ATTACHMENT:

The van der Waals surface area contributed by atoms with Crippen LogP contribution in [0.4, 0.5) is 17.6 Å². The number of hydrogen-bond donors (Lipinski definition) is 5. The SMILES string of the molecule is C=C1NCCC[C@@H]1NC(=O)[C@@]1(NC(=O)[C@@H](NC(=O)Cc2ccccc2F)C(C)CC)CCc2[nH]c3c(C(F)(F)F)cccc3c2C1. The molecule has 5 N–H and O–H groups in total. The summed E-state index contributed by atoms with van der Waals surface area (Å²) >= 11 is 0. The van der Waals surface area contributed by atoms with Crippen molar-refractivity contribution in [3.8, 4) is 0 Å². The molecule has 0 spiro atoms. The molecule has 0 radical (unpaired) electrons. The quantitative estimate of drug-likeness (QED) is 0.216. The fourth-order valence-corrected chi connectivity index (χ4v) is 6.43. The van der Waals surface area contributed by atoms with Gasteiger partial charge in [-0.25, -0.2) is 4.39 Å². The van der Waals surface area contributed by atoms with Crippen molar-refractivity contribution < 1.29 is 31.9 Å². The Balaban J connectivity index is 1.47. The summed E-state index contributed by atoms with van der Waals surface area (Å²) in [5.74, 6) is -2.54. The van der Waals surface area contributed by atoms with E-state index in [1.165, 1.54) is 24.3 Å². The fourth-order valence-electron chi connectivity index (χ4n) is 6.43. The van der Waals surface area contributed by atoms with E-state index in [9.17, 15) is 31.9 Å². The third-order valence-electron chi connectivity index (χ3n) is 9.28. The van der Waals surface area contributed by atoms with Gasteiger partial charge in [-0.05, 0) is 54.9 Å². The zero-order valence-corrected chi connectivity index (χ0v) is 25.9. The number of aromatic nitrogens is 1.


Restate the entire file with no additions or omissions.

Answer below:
The van der Waals surface area contributed by atoms with Crippen LogP contribution in [0.4, 0.5) is 17.6 Å². The number of hydrogen-bond donors (Lipinski definition) is 5. The SMILES string of the molecule is C=C1NCCC[C@@H]1NC(=O)[C@@]1(NC(=O)[C@@H](NC(=O)Cc2ccccc2F)C(C)CC)CCc2[nH]c3c(C(F)(F)F)cccc3c2C1. The molecule has 5 N–H and O–H groups in total. The summed E-state index contributed by atoms with van der Waals surface area (Å²) >= 11 is 0. The van der Waals surface area contributed by atoms with Crippen molar-refractivity contribution in [3.8, 4) is 0 Å². The molecule has 0 spiro atoms. The molecule has 0 radical (unpaired) electrons. The quantitative estimate of drug-likeness (QED) is 0.216. The fourth-order valence-corrected chi connectivity index (χ4v) is 6.43. The van der Waals surface area contributed by atoms with Gasteiger partial charge in [-0.25, -0.2) is 4.39 Å². The van der Waals surface area contributed by atoms with Crippen molar-refractivity contribution < 1.29 is 31.9 Å². The Balaban J connectivity index is 1.47. The summed E-state index contributed by atoms with van der Waals surface area (Å²) in [5.74, 6) is -2.54. The van der Waals surface area contributed by atoms with E-state index in [1.165, 1.54) is 24.3 Å². The fourth-order valence-electron chi connectivity index (χ4n) is 6.43. The van der Waals surface area contributed by atoms with E-state index in [9.17, 15) is 31.9 Å². The third-order valence-electron chi connectivity index (χ3n) is 9.28. The van der Waals surface area contributed by atoms with Gasteiger partial charge in [-0.05, 0) is 54.9 Å². The zero-order valence-corrected chi connectivity index (χ0v) is 25.9. The number of aromatic nitrogens is 1.